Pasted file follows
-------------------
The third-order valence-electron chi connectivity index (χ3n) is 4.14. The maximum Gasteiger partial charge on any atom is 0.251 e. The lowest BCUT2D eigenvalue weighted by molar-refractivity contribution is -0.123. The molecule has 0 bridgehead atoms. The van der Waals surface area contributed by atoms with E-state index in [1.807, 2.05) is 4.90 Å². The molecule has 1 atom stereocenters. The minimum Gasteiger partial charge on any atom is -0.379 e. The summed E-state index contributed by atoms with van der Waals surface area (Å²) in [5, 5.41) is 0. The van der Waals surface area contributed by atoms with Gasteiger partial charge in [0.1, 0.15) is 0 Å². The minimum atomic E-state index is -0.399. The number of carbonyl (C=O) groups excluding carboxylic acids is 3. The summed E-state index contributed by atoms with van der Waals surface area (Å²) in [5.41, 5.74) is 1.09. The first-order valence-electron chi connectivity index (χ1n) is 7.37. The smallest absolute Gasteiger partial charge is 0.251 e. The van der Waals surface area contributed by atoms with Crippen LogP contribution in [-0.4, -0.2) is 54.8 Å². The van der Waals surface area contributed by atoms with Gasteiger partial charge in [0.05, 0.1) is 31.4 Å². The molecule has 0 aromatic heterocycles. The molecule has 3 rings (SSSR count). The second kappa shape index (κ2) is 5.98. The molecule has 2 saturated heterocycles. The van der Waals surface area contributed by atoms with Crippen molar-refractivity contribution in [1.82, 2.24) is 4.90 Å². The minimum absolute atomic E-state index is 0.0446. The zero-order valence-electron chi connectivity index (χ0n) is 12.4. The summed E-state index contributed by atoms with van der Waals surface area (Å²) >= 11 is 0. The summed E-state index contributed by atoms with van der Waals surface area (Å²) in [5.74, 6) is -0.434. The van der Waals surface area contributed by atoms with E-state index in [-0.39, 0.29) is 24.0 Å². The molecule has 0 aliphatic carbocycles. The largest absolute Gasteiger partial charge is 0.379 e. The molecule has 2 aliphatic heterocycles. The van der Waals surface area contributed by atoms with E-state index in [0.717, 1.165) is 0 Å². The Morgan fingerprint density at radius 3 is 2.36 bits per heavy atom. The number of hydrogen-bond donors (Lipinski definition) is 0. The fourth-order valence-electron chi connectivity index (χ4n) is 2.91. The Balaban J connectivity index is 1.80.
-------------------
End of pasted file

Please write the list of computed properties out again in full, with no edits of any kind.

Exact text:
The third-order valence-electron chi connectivity index (χ3n) is 4.14. The maximum Gasteiger partial charge on any atom is 0.251 e. The lowest BCUT2D eigenvalue weighted by molar-refractivity contribution is -0.123. The molecule has 0 bridgehead atoms. The van der Waals surface area contributed by atoms with E-state index in [1.807, 2.05) is 4.90 Å². The molecule has 1 atom stereocenters. The minimum Gasteiger partial charge on any atom is -0.379 e. The summed E-state index contributed by atoms with van der Waals surface area (Å²) in [5, 5.41) is 0. The van der Waals surface area contributed by atoms with Gasteiger partial charge in [0.1, 0.15) is 0 Å². The minimum atomic E-state index is -0.399. The number of carbonyl (C=O) groups excluding carboxylic acids is 3. The summed E-state index contributed by atoms with van der Waals surface area (Å²) in [5.41, 5.74) is 1.09. The first-order valence-electron chi connectivity index (χ1n) is 7.37. The smallest absolute Gasteiger partial charge is 0.251 e. The van der Waals surface area contributed by atoms with Crippen LogP contribution in [-0.4, -0.2) is 54.8 Å². The van der Waals surface area contributed by atoms with Gasteiger partial charge in [0.05, 0.1) is 31.4 Å². The molecule has 0 aromatic heterocycles. The molecule has 3 rings (SSSR count). The second kappa shape index (κ2) is 5.98. The molecule has 2 saturated heterocycles. The van der Waals surface area contributed by atoms with Crippen molar-refractivity contribution in [1.82, 2.24) is 4.90 Å². The minimum absolute atomic E-state index is 0.0446. The zero-order valence-electron chi connectivity index (χ0n) is 12.4. The summed E-state index contributed by atoms with van der Waals surface area (Å²) >= 11 is 0. The summed E-state index contributed by atoms with van der Waals surface area (Å²) in [5.74, 6) is -0.434. The van der Waals surface area contributed by atoms with E-state index in [-0.39, 0.29) is 24.0 Å². The molecule has 0 aliphatic carbocycles. The largest absolute Gasteiger partial charge is 0.379 e. The molecule has 2 aliphatic heterocycles. The van der Waals surface area contributed by atoms with E-state index in [0.717, 1.165) is 0 Å². The Morgan fingerprint density at radius 3 is 2.36 bits per heavy atom. The number of hydrogen-bond donors (Lipinski definition) is 0. The fourth-order valence-electron chi connectivity index (χ4n) is 2.91. The Balaban J connectivity index is 1.80.